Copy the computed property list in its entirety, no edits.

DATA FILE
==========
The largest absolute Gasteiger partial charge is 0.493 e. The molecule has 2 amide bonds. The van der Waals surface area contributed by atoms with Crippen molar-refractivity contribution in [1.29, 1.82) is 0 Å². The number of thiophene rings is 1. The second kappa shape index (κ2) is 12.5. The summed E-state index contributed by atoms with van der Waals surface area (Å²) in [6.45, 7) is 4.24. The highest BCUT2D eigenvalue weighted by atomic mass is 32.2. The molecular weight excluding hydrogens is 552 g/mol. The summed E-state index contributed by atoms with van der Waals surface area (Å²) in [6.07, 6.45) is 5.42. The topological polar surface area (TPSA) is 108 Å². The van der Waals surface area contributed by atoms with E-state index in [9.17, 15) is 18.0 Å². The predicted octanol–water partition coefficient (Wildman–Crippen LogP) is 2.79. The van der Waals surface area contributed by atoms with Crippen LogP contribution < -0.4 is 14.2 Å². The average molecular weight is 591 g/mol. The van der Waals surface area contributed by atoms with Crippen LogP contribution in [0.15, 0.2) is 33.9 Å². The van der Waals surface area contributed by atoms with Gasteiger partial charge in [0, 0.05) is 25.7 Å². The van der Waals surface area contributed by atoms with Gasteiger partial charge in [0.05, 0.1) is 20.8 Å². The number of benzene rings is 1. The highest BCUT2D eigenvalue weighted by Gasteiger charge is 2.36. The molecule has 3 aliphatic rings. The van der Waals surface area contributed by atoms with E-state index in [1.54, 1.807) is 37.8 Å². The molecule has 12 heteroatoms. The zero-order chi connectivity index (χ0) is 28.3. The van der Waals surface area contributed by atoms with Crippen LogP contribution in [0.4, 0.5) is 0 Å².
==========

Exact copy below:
The largest absolute Gasteiger partial charge is 0.493 e. The molecule has 2 amide bonds. The van der Waals surface area contributed by atoms with Crippen molar-refractivity contribution in [1.29, 1.82) is 0 Å². The number of thiophene rings is 1. The second kappa shape index (κ2) is 12.5. The summed E-state index contributed by atoms with van der Waals surface area (Å²) in [6.45, 7) is 4.24. The highest BCUT2D eigenvalue weighted by atomic mass is 32.2. The molecular weight excluding hydrogens is 552 g/mol. The summed E-state index contributed by atoms with van der Waals surface area (Å²) in [6.07, 6.45) is 5.42. The topological polar surface area (TPSA) is 108 Å². The van der Waals surface area contributed by atoms with E-state index in [9.17, 15) is 18.0 Å². The predicted octanol–water partition coefficient (Wildman–Crippen LogP) is 2.79. The van der Waals surface area contributed by atoms with Crippen LogP contribution < -0.4 is 14.2 Å². The average molecular weight is 591 g/mol. The van der Waals surface area contributed by atoms with Crippen LogP contribution in [0.15, 0.2) is 33.9 Å². The van der Waals surface area contributed by atoms with Gasteiger partial charge in [0, 0.05) is 25.7 Å². The van der Waals surface area contributed by atoms with Gasteiger partial charge in [0.05, 0.1) is 20.8 Å². The number of benzene rings is 1. The highest BCUT2D eigenvalue weighted by Gasteiger charge is 2.36. The molecule has 3 aliphatic rings. The van der Waals surface area contributed by atoms with E-state index in [1.54, 1.807) is 37.8 Å². The molecule has 12 heteroatoms. The zero-order chi connectivity index (χ0) is 28.3. The van der Waals surface area contributed by atoms with Crippen LogP contribution in [0.4, 0.5) is 0 Å².